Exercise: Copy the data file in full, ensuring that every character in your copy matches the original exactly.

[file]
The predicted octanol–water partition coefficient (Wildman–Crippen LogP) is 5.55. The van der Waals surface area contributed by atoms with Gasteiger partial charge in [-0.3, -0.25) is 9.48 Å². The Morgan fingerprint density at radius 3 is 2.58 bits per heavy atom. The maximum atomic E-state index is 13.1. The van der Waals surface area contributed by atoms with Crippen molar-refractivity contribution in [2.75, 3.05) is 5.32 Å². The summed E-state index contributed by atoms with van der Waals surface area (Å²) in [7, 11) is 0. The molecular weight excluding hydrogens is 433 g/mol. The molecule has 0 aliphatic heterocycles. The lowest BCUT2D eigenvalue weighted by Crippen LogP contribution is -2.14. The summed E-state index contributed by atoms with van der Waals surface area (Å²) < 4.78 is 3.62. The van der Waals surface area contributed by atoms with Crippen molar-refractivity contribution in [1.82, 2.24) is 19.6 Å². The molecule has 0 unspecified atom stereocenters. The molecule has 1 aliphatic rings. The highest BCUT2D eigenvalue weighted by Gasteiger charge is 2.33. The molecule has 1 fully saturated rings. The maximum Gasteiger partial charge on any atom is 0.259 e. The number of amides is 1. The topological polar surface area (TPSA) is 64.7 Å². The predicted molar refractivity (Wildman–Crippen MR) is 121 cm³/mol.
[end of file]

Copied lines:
The predicted octanol–water partition coefficient (Wildman–Crippen LogP) is 5.55. The van der Waals surface area contributed by atoms with Gasteiger partial charge in [-0.3, -0.25) is 9.48 Å². The Morgan fingerprint density at radius 3 is 2.58 bits per heavy atom. The maximum atomic E-state index is 13.1. The van der Waals surface area contributed by atoms with Crippen molar-refractivity contribution in [2.75, 3.05) is 5.32 Å². The summed E-state index contributed by atoms with van der Waals surface area (Å²) in [7, 11) is 0. The molecular weight excluding hydrogens is 433 g/mol. The molecule has 0 aliphatic heterocycles. The lowest BCUT2D eigenvalue weighted by Crippen LogP contribution is -2.14. The summed E-state index contributed by atoms with van der Waals surface area (Å²) < 4.78 is 3.62. The van der Waals surface area contributed by atoms with Crippen molar-refractivity contribution in [1.82, 2.24) is 19.6 Å². The molecule has 0 unspecified atom stereocenters. The molecule has 1 aliphatic rings. The highest BCUT2D eigenvalue weighted by Gasteiger charge is 2.33. The molecule has 1 fully saturated rings. The maximum Gasteiger partial charge on any atom is 0.259 e. The number of amides is 1. The topological polar surface area (TPSA) is 64.7 Å². The predicted molar refractivity (Wildman–Crippen MR) is 121 cm³/mol.